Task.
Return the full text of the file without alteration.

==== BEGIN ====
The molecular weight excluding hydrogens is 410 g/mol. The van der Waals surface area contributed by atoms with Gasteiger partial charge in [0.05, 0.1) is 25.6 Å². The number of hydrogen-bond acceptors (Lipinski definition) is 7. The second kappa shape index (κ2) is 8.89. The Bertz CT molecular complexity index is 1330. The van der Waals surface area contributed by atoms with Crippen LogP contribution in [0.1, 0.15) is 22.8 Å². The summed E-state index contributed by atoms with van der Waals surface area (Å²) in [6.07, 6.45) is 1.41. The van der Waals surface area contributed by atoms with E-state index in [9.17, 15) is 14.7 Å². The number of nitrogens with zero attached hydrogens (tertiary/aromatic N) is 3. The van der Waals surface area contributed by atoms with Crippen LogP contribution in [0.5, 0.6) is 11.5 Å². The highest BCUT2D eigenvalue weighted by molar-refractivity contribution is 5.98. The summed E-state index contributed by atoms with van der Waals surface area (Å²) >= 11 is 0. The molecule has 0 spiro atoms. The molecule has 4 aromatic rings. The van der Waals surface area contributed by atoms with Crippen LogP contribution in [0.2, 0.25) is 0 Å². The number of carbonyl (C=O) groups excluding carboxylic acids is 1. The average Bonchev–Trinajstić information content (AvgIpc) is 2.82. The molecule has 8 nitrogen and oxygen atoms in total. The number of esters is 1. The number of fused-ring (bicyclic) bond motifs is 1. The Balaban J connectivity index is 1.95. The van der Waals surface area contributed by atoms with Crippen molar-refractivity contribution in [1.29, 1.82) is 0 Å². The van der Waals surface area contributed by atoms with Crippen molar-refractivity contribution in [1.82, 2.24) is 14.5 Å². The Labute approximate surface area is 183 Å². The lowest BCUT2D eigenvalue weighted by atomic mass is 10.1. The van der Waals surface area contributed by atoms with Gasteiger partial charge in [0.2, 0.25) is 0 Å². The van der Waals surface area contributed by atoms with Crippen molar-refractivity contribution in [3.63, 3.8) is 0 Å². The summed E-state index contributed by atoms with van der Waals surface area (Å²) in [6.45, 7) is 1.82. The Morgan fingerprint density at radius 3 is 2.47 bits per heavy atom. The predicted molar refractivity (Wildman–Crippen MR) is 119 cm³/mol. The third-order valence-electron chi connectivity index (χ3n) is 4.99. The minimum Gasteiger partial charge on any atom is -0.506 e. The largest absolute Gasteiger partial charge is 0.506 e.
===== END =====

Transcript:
The molecular weight excluding hydrogens is 410 g/mol. The van der Waals surface area contributed by atoms with Gasteiger partial charge in [0.05, 0.1) is 25.6 Å². The number of hydrogen-bond acceptors (Lipinski definition) is 7. The second kappa shape index (κ2) is 8.89. The Bertz CT molecular complexity index is 1330. The van der Waals surface area contributed by atoms with Crippen LogP contribution in [0.1, 0.15) is 22.8 Å². The summed E-state index contributed by atoms with van der Waals surface area (Å²) in [6.07, 6.45) is 1.41. The van der Waals surface area contributed by atoms with E-state index in [9.17, 15) is 14.7 Å². The number of nitrogens with zero attached hydrogens (tertiary/aromatic N) is 3. The van der Waals surface area contributed by atoms with Crippen LogP contribution in [0.5, 0.6) is 11.5 Å². The highest BCUT2D eigenvalue weighted by molar-refractivity contribution is 5.98. The summed E-state index contributed by atoms with van der Waals surface area (Å²) >= 11 is 0. The molecule has 0 spiro atoms. The molecule has 4 aromatic rings. The van der Waals surface area contributed by atoms with Crippen LogP contribution in [0.2, 0.25) is 0 Å². The number of carbonyl (C=O) groups excluding carboxylic acids is 1. The average Bonchev–Trinajstić information content (AvgIpc) is 2.82. The molecule has 8 nitrogen and oxygen atoms in total. The number of esters is 1. The number of fused-ring (bicyclic) bond motifs is 1. The Balaban J connectivity index is 1.95. The van der Waals surface area contributed by atoms with Crippen molar-refractivity contribution in [1.29, 1.82) is 0 Å². The van der Waals surface area contributed by atoms with Crippen molar-refractivity contribution in [1.82, 2.24) is 14.5 Å². The Labute approximate surface area is 183 Å². The lowest BCUT2D eigenvalue weighted by atomic mass is 10.1. The van der Waals surface area contributed by atoms with Gasteiger partial charge in [0.2, 0.25) is 0 Å². The van der Waals surface area contributed by atoms with Crippen molar-refractivity contribution in [3.63, 3.8) is 0 Å². The summed E-state index contributed by atoms with van der Waals surface area (Å²) in [6.45, 7) is 1.82. The Morgan fingerprint density at radius 3 is 2.47 bits per heavy atom. The predicted molar refractivity (Wildman–Crippen MR) is 119 cm³/mol. The third-order valence-electron chi connectivity index (χ3n) is 4.99. The minimum Gasteiger partial charge on any atom is -0.506 e. The largest absolute Gasteiger partial charge is 0.506 e.